At some point or another, you’ll probably have to make financial decisions with someone else—someone whose opinion may or may not be close to yours. When it comes to money and relationships, spenders and savers can work together just as well as more like-minded people, but in any relationship, discovering financial compatibility is an important part of the early stages of getting to know each other.During that process there are four tips you can reference to make better joint decisions about money:
Know yourself. Are you a saver or a spender, and how important is financial responsibility to you? Be honest with yourself and know that everyone sees the issue of money a little differently. More importantly, know your own non-negotiable boundaries about what you will and won't accept in a partner. Having a solid understanding of your own financial perspective helps naturally lay the groundwork for what your significant other can expect when/if a joint financial decision needs to be made.
Gently bring up the topic of money. It's obvious but bears pointing out: personal finance is, well, personal. So, don't start off a first date with, "Show me your bank statements," because it's impolite. Instead, find a way to just talk about future plans and long-term goals. As you put this part of the relationship puzzle into place, you will have a better sense of whether or not you'll even have to worry about ever making a decision about money together.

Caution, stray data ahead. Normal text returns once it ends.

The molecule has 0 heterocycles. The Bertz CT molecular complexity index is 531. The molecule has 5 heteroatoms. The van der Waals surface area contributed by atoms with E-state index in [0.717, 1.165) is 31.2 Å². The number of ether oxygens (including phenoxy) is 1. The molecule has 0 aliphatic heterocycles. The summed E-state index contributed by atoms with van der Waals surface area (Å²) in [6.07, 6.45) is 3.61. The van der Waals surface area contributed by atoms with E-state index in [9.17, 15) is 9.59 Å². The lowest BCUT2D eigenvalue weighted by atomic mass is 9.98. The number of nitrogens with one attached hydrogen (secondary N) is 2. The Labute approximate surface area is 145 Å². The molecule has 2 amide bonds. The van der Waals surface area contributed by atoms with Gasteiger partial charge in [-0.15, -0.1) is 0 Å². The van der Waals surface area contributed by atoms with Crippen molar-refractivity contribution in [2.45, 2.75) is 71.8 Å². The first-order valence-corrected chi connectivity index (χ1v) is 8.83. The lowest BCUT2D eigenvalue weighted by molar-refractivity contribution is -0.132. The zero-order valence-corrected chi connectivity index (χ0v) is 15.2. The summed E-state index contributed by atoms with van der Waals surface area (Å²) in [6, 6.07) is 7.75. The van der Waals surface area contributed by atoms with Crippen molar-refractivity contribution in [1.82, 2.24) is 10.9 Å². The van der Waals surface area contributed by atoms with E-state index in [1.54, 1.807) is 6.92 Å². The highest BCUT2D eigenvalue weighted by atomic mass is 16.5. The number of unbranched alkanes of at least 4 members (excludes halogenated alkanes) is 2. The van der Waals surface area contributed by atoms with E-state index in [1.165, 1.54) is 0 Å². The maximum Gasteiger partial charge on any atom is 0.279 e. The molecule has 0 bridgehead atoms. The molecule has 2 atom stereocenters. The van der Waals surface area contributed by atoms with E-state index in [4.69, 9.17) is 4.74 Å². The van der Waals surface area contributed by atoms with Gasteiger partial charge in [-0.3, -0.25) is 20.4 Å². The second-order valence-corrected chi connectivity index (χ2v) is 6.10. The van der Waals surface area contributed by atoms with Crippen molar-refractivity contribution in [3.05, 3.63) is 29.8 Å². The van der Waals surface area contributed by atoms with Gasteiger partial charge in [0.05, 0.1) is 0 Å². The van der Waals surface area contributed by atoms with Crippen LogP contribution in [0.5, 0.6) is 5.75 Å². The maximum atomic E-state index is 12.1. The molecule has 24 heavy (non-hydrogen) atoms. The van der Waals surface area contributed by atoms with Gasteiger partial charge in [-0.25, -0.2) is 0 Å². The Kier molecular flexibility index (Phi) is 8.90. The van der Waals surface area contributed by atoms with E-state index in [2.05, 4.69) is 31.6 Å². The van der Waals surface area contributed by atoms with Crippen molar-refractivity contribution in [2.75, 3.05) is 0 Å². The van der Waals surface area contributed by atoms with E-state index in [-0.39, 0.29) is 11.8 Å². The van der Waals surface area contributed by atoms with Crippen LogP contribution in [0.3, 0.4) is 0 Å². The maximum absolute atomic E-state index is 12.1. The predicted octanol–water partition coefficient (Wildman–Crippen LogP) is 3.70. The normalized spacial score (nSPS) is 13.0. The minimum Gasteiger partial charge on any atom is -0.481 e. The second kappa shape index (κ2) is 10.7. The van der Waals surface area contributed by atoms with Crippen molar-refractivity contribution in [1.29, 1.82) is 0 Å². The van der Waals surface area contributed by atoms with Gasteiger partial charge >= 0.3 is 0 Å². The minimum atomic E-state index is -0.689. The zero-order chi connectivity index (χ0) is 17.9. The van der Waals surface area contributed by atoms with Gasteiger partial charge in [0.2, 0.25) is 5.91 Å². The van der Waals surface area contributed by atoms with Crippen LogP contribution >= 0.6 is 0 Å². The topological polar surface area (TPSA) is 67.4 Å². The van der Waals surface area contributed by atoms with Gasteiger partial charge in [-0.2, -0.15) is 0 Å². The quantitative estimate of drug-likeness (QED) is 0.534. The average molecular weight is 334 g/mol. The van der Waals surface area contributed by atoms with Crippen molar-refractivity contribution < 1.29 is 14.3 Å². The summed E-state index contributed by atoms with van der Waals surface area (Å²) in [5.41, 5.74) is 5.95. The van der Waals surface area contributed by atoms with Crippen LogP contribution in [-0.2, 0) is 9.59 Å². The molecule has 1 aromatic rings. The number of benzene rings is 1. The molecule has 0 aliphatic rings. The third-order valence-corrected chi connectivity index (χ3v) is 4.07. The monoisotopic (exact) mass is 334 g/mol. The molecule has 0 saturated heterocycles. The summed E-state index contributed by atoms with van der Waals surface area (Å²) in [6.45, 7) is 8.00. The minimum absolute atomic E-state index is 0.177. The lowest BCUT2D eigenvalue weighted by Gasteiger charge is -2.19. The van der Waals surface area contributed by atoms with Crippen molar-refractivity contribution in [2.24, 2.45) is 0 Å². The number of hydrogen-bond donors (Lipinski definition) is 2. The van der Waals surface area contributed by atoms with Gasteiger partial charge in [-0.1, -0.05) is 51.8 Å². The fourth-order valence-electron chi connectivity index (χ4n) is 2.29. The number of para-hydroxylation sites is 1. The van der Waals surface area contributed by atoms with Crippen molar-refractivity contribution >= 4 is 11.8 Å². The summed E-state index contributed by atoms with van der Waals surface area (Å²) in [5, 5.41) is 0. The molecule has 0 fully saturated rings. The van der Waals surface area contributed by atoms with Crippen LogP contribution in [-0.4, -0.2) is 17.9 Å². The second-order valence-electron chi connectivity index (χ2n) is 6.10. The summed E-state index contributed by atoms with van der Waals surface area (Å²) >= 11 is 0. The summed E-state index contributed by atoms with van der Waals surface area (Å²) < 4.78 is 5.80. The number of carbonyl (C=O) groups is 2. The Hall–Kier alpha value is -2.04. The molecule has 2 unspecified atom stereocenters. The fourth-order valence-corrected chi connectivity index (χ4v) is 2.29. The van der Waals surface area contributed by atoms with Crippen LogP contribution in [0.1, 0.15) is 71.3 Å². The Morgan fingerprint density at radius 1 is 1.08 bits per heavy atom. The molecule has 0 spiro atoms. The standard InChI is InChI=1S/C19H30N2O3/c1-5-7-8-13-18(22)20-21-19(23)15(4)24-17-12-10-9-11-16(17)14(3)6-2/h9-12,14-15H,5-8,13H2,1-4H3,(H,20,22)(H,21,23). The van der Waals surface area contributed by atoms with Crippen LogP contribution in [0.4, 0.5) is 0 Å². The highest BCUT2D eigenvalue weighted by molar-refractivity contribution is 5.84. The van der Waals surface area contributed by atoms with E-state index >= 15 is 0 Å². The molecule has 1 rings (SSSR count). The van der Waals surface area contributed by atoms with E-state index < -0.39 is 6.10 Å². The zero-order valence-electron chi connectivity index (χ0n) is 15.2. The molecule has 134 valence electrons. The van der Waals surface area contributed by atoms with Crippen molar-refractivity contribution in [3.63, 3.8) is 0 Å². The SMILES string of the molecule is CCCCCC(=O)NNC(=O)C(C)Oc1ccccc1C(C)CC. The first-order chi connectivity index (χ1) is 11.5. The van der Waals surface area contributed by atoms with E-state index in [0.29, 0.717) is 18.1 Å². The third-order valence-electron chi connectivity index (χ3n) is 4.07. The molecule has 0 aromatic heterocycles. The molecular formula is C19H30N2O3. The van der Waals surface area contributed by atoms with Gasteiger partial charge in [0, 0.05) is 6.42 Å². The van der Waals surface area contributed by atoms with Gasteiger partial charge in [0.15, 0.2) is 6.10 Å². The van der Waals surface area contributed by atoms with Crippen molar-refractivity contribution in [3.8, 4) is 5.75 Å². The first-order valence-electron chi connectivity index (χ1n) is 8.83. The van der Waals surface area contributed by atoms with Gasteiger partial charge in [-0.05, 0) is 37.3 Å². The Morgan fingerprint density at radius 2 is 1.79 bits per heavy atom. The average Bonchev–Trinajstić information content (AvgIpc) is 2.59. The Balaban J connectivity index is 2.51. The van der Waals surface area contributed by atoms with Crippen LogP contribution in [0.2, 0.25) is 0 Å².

Pay attention. Whether your companion is a spender or saver, knowing how you're different from each other is just as important as knowing how you're alike. Stay in tune with your own sense of how money and relationships work together while you remain receptive to the other person's input when appropriate. Keeping open communication around the topic of money helps you make better financial decisions together.
Be appropriately open and honest. It's okay to be the first one in the relationship to open up about your money, so talk frankly about both your successes and your struggles. With money and relationships—as with any other issue, let trust develop naturally, and talk openly about your feelings regarding money along the way. When you do, your financial compatibility—or lack thereof—will reveal itself, and you will have fostered healthy communication and understanding on which to base your joint money decisions.
Finally, remember that many successful relationships survive in spite of—or even because of—differences in attitudes toward money, and relationships with a healthy balance of strengths vs. weaknesses between spender and saver can thrive when there's a solid foundation of good communication.
At Ally Bank, we are committed to helping you make smart decisions about your money. To learn more about our products and services, visit Allybank.com or call live, 24/7 customer support at 877-247-ALLY (2559) today.